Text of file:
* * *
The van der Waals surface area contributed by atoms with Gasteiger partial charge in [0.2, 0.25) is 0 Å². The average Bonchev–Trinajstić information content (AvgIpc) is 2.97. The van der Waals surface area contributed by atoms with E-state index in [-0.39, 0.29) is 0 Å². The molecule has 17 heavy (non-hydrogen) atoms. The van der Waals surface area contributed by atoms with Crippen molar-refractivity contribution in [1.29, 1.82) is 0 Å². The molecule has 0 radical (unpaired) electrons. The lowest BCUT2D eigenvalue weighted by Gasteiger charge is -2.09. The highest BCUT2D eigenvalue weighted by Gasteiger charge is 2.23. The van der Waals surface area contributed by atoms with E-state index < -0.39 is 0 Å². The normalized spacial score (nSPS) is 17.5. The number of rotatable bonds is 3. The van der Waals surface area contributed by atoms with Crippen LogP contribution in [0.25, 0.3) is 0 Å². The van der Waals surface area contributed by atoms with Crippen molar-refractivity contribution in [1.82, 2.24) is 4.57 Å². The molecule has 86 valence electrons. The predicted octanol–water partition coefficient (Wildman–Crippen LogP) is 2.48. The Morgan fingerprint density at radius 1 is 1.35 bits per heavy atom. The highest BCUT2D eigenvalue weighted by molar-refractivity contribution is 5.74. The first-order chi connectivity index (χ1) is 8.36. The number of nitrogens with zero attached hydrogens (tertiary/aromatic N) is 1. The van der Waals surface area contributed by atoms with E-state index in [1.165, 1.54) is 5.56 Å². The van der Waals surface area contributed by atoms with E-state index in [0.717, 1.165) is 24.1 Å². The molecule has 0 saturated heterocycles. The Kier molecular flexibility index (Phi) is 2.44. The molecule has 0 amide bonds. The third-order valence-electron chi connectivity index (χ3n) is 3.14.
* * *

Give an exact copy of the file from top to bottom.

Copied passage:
The van der Waals surface area contributed by atoms with Gasteiger partial charge in [0.2, 0.25) is 0 Å². The average Bonchev–Trinajstić information content (AvgIpc) is 2.97. The van der Waals surface area contributed by atoms with E-state index in [-0.39, 0.29) is 0 Å². The molecule has 17 heavy (non-hydrogen) atoms. The van der Waals surface area contributed by atoms with Crippen molar-refractivity contribution in [1.29, 1.82) is 0 Å². The molecule has 0 radical (unpaired) electrons. The lowest BCUT2D eigenvalue weighted by Gasteiger charge is -2.09. The highest BCUT2D eigenvalue weighted by Gasteiger charge is 2.23. The van der Waals surface area contributed by atoms with E-state index < -0.39 is 0 Å². The normalized spacial score (nSPS) is 17.5. The number of rotatable bonds is 3. The van der Waals surface area contributed by atoms with Crippen LogP contribution in [0.25, 0.3) is 0 Å². The van der Waals surface area contributed by atoms with Crippen molar-refractivity contribution in [1.82, 2.24) is 4.57 Å². The molecule has 86 valence electrons. The predicted octanol–water partition coefficient (Wildman–Crippen LogP) is 2.48. The Morgan fingerprint density at radius 1 is 1.35 bits per heavy atom. The highest BCUT2D eigenvalue weighted by molar-refractivity contribution is 5.74. The first-order chi connectivity index (χ1) is 8.36. The number of nitrogens with zero attached hydrogens (tertiary/aromatic N) is 1. The van der Waals surface area contributed by atoms with E-state index in [1.165, 1.54) is 5.56 Å². The van der Waals surface area contributed by atoms with E-state index in [0.717, 1.165) is 24.1 Å². The molecule has 0 saturated heterocycles. The Kier molecular flexibility index (Phi) is 2.44. The molecule has 0 amide bonds. The third-order valence-electron chi connectivity index (χ3n) is 3.14.